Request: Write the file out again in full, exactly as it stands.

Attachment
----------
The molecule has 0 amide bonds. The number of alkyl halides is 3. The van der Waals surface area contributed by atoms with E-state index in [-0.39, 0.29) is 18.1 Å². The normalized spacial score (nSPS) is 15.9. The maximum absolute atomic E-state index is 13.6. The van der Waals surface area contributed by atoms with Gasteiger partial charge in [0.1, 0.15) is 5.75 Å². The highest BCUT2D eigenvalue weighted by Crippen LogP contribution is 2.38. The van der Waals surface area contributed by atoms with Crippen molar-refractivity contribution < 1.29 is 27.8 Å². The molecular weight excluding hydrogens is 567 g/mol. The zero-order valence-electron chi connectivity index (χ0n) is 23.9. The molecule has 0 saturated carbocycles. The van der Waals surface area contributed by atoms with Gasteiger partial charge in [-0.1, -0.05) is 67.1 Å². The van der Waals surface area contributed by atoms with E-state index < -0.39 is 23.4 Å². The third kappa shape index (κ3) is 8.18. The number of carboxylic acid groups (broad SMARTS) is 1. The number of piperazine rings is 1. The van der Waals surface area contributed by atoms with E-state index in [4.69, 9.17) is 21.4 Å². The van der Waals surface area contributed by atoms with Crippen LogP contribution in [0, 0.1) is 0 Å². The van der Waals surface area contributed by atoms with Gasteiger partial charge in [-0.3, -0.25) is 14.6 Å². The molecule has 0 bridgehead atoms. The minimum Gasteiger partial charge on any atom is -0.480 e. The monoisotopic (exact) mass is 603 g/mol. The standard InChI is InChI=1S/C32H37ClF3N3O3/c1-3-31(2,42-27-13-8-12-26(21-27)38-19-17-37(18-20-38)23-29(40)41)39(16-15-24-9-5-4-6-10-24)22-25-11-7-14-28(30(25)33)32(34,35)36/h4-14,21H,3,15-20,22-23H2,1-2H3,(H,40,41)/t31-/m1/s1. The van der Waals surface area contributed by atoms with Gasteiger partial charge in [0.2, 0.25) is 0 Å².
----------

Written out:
The molecule has 0 amide bonds. The number of alkyl halides is 3. The van der Waals surface area contributed by atoms with E-state index in [-0.39, 0.29) is 18.1 Å². The normalized spacial score (nSPS) is 15.9. The maximum absolute atomic E-state index is 13.6. The van der Waals surface area contributed by atoms with Gasteiger partial charge in [0.1, 0.15) is 5.75 Å². The highest BCUT2D eigenvalue weighted by Crippen LogP contribution is 2.38. The van der Waals surface area contributed by atoms with Crippen molar-refractivity contribution < 1.29 is 27.8 Å². The molecular weight excluding hydrogens is 567 g/mol. The zero-order valence-electron chi connectivity index (χ0n) is 23.9. The molecule has 0 saturated carbocycles. The van der Waals surface area contributed by atoms with Gasteiger partial charge in [-0.1, -0.05) is 67.1 Å². The van der Waals surface area contributed by atoms with E-state index < -0.39 is 23.4 Å². The third kappa shape index (κ3) is 8.18. The number of carboxylic acid groups (broad SMARTS) is 1. The number of piperazine rings is 1. The van der Waals surface area contributed by atoms with E-state index in [4.69, 9.17) is 21.4 Å². The van der Waals surface area contributed by atoms with Crippen LogP contribution in [0, 0.1) is 0 Å². The van der Waals surface area contributed by atoms with Gasteiger partial charge in [-0.3, -0.25) is 14.6 Å². The molecule has 0 bridgehead atoms. The minimum Gasteiger partial charge on any atom is -0.480 e. The monoisotopic (exact) mass is 603 g/mol. The standard InChI is InChI=1S/C32H37ClF3N3O3/c1-3-31(2,42-27-13-8-12-26(21-27)38-19-17-37(18-20-38)23-29(40)41)39(16-15-24-9-5-4-6-10-24)22-25-11-7-14-28(30(25)33)32(34,35)36/h4-14,21H,3,15-20,22-23H2,1-2H3,(H,40,41)/t31-/m1/s1. The van der Waals surface area contributed by atoms with Gasteiger partial charge in [0.2, 0.25) is 0 Å².